The second and third nominations were from poems published last year: “Sharing Salt” was nominated byExpound and “Conveying the Blessing” by The Lake. Both of those poems were written for friends: “Sharing Salt” was in response to “This is Home” – a powerful poem by Rasaq Malik Gbolahan; and “Conveying the Blessing” was a birthday gift for Saddiq M Dzukogi. As far as those two poems, I would, of course, be delighted if either of them were to be selected for the 2017 Pushcart Prize anthology, but I know they receive many nominations of exemplary poetry each year, so I’d be far more surprised to be selected than not. But in my mind, they have each already been part of something significant. To the best of my knowledge, 2015 is the first year any Nigeria-based literary journals submitted nominations for the Pushcart – to have a poem be one of the six nominated by Expound means something. That Expound exists, under Wale Owoade’s editorship, and submitted Pushcart nominations – that means something more significant.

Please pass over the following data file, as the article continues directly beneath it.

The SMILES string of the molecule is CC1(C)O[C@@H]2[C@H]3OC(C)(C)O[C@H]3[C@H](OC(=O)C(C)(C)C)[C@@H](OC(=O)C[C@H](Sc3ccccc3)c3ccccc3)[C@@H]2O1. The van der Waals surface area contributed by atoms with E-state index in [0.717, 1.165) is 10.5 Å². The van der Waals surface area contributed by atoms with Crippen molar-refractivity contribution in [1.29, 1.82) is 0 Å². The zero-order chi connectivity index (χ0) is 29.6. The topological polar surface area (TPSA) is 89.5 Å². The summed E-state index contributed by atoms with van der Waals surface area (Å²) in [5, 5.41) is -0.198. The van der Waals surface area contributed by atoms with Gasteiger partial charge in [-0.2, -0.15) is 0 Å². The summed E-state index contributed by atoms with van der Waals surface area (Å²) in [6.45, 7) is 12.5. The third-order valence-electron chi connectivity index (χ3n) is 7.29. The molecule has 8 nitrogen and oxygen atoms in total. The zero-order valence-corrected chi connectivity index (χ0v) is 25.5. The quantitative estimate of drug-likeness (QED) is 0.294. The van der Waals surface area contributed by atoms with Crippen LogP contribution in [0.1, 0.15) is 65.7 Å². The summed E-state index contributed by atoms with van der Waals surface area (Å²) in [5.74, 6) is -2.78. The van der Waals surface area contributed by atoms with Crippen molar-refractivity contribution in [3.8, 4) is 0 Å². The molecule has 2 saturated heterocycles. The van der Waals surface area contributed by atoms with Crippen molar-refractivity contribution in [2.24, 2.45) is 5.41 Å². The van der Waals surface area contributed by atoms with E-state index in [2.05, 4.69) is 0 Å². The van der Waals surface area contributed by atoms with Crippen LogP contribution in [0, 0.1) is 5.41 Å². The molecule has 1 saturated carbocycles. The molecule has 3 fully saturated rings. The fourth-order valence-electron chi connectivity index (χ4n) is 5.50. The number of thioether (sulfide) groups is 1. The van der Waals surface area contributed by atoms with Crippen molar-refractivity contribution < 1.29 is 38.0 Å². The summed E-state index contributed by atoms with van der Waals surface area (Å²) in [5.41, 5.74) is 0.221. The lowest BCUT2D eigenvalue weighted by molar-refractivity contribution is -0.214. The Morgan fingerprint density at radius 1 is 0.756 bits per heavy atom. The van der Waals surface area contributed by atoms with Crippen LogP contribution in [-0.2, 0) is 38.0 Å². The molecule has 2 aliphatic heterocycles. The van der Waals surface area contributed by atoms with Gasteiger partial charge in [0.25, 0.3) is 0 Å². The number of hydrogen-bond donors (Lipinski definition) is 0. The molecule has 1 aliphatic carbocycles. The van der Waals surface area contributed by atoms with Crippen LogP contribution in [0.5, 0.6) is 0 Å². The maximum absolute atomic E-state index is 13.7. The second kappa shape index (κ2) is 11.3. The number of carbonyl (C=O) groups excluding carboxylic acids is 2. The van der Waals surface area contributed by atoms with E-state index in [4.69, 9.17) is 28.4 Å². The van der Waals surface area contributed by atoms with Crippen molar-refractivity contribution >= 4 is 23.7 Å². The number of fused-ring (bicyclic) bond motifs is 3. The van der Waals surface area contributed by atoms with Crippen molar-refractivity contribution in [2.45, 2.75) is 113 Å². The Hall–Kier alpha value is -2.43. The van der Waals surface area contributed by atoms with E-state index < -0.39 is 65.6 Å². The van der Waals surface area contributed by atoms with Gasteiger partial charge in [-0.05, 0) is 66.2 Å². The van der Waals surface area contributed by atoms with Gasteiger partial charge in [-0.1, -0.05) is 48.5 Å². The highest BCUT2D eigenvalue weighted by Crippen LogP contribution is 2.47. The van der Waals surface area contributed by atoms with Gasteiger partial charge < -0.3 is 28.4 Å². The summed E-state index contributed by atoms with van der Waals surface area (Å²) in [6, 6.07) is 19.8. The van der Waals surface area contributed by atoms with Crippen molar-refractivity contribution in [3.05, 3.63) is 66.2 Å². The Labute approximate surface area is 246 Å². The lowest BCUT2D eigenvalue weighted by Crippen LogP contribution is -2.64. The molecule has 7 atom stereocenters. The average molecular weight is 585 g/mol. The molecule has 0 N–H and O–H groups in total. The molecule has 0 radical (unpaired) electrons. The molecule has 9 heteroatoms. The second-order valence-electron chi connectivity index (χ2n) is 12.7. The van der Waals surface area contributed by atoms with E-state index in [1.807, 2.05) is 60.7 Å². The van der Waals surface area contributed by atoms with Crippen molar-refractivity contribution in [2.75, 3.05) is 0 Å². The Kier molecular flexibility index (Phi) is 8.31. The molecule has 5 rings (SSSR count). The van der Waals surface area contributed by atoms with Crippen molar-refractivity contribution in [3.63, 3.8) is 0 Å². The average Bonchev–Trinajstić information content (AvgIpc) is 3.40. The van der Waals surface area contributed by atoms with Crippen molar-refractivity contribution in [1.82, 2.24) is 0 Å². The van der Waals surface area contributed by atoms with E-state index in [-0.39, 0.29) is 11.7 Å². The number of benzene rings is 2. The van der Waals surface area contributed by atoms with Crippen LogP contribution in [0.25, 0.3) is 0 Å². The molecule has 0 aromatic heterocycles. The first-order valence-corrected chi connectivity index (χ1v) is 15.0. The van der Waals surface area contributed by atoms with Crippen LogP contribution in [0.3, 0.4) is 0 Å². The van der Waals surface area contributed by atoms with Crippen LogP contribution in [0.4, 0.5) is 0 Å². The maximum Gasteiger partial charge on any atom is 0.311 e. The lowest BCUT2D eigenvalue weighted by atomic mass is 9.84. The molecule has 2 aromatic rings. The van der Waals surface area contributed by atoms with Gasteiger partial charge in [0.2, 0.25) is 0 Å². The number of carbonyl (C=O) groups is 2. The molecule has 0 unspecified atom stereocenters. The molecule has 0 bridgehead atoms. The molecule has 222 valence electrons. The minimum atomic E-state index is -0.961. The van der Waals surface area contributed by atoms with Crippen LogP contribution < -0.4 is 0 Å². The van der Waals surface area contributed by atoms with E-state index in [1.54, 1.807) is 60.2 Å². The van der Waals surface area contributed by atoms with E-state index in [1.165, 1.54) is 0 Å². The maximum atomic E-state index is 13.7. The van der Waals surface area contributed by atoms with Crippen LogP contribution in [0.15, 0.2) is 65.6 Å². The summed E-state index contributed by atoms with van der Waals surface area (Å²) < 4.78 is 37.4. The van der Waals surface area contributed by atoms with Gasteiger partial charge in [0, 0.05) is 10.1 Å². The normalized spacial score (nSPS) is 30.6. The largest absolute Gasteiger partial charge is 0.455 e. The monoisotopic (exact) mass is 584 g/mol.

“Conveying the Blessing” – how to cross the distance from where I live now to Zaria to wish Saddiq blessings on his birthday? That poem combines childhood memory with classical myth, geographic realities, longing. It is a celebration of the magical, the way poetry can surmount borders and barriers.
KD: Asides poetry, which other genres of literature appeals to you?